The report said Mr Milligan's actions appeared out of character, adding: "It cannot be established whether the wine he had consumed about one-and-a-half hours earlier adversely affected his judgment or fine motor skills when he reached across and took the controls, but his alcohol levels were well below the drink-drive limit for UK roads."

MAIB chief inspector Steve Clinch said a kill cord attached to the person at the wheel was an "essential item of safety equipment".
"I most strongly urge all powerboat drivers to ensure one is fitted and correctly worn at all times when under way, and to regularly check that it is functioning correctly," he said.

He called it a "tragic accident" and hoped lessons would be learned.
"Avoiding an accident by knowing your boat's and your own capabilities and limitations is essential, as is ensuring that all on board are safely and securely seated whenever manoeuvring or travelling at speed," he said.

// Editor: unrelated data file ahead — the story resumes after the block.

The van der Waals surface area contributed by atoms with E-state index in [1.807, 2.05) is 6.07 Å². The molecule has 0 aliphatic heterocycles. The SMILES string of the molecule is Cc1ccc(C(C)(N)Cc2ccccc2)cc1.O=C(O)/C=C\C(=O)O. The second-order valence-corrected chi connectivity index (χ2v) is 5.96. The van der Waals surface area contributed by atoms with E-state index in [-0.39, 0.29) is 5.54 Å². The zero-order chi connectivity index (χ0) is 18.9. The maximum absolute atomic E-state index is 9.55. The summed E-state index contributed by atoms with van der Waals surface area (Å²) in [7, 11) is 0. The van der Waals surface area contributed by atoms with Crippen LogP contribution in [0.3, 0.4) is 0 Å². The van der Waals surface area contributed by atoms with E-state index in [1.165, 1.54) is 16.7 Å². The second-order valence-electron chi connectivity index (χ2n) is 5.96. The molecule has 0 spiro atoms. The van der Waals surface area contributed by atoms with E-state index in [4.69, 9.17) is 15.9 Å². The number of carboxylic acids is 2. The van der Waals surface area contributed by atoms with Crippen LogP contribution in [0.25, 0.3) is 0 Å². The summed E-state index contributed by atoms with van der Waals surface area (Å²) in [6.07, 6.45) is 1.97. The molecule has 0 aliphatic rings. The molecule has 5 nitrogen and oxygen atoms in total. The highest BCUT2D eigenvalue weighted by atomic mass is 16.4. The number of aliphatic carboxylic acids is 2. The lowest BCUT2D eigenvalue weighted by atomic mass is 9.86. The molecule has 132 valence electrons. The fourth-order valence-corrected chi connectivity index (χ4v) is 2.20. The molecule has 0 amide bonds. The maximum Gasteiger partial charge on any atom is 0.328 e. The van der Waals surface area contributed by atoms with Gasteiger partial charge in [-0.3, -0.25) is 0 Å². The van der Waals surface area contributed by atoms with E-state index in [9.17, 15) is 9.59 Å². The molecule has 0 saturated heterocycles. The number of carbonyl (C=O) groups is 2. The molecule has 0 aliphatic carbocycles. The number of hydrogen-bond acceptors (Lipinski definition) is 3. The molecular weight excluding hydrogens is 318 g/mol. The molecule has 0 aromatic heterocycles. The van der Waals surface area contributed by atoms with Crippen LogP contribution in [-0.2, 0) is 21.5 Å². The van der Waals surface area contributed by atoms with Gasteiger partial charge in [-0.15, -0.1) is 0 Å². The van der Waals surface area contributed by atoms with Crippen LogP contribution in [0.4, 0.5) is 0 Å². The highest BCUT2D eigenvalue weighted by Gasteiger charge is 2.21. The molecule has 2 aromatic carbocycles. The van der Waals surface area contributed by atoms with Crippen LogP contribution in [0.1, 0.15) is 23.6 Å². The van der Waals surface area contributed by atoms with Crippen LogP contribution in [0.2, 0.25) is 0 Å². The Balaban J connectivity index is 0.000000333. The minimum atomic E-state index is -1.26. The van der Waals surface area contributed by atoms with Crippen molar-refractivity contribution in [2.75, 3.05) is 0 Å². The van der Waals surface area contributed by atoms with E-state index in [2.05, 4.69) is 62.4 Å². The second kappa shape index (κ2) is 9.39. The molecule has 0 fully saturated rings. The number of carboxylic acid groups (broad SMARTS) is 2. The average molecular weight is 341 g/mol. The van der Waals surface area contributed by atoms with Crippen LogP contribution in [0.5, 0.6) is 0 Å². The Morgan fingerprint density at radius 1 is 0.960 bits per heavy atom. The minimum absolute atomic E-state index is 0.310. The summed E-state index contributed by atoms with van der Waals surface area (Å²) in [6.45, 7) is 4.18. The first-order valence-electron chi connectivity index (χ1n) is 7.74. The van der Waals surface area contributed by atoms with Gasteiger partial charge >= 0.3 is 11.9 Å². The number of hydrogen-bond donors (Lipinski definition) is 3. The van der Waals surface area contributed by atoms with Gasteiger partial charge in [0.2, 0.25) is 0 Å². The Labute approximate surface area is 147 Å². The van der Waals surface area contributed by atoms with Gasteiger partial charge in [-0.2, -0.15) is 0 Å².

Recommendations have been made to the Royal Yachting Association (RYA) to include advice on the potential hazards of high power operations in its tuition and for the boat's manufacturer, APV Marine Limited, to reduce the design's steep angle of heel in tight turns.

Richard Falk, the training manager of the RYA, said: "If one good thing can possibly come from this tragedy it's that this issue of kill cords has received a great deal of media scrutiny.
"We would like to hope that has made more people aware of the hazards of operating a more powerful craft without a kill cord attached."

The family said in a statement: "We are still coming to terms with this tragic accident which has left us without Nick, a loving husband, father, son and brother, and Emily, whose life was only just beginning.
"We sincerely hope that awareness of this accident will mean that another family does not have to go through anything similar."

http://www.bbc.co.uk/news/uk-england-cornwall-25948960